Medieval footballMedieval football

The term “medieval football” encompasses a wide variety of localized, informal football games that originated and were played in England during the Middle Ages. Also known as folk football, mob football, and Shrovetide football, these games are considered precursors to the modern codes of football. Compared to later forms of the sport, medieval matches were chaotic and had few rules.

The Middle Ages saw a rise in the popularity of these games, particularly played at Shrovetide (before Lent) across England, with notable activities in London. Although there is little concrete evidence to confirm their origins, it’s speculated that these games may have been influenced by Roman ball games, like harpastum, introduced during the Roman occupation. Historical accounts such as the ninth-century “Historia Brittonum” suggest that such ball games were already popular in southern Britain before the Norman Conquest, with one account indicating that a group of boys were engaged in ball play.

Mob football, the archaic form of the game, was typically played in towns and villages with virtually no player limit. Teams comprised of local residents would battle to move an inflated pig’s bladder from one end of the town to the other, using any means necessary short of manslaughter or murder. In some cases, the goal was to kick the bladder onto the balcony of the opposing team’s church, adding a unique local twist to the game.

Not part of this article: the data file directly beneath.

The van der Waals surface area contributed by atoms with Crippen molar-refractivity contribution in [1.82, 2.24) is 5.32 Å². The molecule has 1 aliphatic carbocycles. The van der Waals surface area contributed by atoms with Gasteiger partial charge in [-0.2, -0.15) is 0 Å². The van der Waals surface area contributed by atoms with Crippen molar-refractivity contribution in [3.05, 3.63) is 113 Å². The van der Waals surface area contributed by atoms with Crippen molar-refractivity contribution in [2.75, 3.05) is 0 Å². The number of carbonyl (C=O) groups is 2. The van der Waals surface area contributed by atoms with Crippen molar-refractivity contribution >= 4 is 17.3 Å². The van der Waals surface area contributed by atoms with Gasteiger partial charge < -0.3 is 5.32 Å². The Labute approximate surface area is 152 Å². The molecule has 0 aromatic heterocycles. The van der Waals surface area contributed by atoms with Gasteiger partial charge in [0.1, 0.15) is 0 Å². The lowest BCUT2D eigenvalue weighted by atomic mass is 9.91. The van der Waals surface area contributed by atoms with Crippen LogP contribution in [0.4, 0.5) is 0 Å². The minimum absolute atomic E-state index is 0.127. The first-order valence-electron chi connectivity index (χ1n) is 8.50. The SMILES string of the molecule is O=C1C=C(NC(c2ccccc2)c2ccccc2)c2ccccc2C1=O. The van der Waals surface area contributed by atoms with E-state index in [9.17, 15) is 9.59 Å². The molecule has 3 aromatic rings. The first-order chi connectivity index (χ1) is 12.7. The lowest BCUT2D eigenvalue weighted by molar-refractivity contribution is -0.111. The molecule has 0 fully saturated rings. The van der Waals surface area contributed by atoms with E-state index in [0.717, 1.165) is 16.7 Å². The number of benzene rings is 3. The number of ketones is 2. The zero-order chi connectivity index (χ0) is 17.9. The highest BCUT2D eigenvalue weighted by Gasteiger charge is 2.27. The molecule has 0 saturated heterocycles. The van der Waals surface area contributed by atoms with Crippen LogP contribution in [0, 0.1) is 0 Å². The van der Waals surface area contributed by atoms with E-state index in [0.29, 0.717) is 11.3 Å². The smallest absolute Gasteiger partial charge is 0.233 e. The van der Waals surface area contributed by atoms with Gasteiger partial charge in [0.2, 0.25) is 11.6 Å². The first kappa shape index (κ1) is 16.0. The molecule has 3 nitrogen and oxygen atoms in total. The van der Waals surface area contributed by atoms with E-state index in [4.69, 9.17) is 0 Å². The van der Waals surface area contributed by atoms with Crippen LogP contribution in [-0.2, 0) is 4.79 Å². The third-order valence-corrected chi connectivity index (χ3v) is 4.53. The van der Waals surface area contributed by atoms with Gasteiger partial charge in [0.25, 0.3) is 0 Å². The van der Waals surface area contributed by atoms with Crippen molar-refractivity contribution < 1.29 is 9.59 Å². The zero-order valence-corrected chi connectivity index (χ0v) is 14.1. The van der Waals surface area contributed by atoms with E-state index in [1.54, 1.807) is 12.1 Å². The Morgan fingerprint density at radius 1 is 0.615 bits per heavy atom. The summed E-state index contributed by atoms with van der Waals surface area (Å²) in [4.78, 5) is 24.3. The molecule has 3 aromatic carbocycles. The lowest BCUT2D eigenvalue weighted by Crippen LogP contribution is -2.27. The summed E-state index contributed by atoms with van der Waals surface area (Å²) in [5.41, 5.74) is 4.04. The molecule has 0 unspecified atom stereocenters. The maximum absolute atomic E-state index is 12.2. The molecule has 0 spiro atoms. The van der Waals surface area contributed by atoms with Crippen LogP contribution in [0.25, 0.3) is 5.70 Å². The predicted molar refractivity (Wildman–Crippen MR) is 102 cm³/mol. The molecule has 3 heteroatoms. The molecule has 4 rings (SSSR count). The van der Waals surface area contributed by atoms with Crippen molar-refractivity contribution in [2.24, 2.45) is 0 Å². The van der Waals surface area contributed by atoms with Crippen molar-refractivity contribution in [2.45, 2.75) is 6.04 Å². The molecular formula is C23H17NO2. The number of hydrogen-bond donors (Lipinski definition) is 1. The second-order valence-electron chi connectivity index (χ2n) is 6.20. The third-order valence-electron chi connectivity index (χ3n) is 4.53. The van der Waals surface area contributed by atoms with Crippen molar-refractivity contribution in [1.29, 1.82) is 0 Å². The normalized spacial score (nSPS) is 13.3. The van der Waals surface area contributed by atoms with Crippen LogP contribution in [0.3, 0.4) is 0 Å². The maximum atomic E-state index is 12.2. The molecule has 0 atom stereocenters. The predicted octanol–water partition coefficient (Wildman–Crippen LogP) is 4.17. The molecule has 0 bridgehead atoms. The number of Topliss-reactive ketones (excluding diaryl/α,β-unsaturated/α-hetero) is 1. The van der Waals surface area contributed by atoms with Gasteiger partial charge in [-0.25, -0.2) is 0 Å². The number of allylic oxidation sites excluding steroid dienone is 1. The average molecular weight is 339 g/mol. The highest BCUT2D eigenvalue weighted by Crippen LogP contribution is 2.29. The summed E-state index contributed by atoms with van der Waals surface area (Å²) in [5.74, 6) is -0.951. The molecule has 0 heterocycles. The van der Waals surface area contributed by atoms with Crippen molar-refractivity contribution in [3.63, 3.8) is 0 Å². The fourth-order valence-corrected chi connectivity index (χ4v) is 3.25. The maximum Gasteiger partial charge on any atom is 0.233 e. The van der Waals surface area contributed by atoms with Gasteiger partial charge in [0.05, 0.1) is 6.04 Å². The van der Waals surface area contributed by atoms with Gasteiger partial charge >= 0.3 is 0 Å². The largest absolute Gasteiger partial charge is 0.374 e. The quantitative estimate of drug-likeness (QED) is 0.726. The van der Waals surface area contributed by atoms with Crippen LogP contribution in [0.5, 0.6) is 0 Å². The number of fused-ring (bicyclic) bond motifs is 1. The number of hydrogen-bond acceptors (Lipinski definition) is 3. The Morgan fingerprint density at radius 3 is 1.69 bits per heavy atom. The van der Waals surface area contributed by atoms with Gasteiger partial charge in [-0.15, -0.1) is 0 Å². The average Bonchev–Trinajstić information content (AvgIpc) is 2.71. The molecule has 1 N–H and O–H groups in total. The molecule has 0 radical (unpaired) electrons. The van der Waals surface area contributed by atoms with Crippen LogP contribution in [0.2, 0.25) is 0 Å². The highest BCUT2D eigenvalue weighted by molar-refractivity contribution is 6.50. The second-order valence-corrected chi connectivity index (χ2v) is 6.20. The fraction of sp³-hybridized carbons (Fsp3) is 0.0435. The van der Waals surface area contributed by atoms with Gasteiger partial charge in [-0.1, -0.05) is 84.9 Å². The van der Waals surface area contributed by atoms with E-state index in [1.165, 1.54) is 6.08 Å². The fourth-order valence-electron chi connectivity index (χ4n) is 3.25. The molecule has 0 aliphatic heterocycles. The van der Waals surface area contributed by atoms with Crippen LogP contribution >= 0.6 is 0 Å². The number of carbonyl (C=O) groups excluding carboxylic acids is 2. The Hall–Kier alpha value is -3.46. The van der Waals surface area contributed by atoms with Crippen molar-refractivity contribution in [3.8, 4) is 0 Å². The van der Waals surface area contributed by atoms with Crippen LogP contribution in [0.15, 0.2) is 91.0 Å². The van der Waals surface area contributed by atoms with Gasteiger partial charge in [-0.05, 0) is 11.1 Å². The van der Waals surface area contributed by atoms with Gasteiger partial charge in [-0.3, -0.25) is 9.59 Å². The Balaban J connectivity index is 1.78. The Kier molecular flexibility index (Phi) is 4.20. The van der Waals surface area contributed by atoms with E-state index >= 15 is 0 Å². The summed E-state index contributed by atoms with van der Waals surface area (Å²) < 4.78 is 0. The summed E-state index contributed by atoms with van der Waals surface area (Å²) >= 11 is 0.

Despite urban legends suggesting a violent origin—like the ritual of “kicking the Dane’s head”—such tales are widely considered apocryphal. The decline of these rough and tumble games began in the 19th century following the Highway Act of 1835, which banned playing football on public highways. Nevertheless, the tradition persisted in some areas and continues to this day in several towns. Noteworthy are the Ba game played during Christmas and New Year in Kirkwall, Orkney Islands, Scotland; Uppies and Downies over Easter in Workington, Cumbria; and the Royal Shrovetide Football Match on Shrove Tuesday and Ash Wednesday in Ashbourne, Derbyshire.

Surviving images of medieval football are rare but telling. A notable fourteenth-century wooden misericord carving from Gloucester Cathedral shows two young men energetically converging with a ball mid-air between them. Another historical image housed in the British Museum features a group of men around a large, seamed ball, suggesting the rough nature of the game.

These early forms of football, which often involved merely “ball play” or “playing at ball,” highlight a robust tradition that has shaped the evolution of football into the structured, rule-bound sport we recognize today. The enduring appeal of these medieval games in certain regions underscores their cultural significance and the deep roots of communal sports in England’s social fabric.

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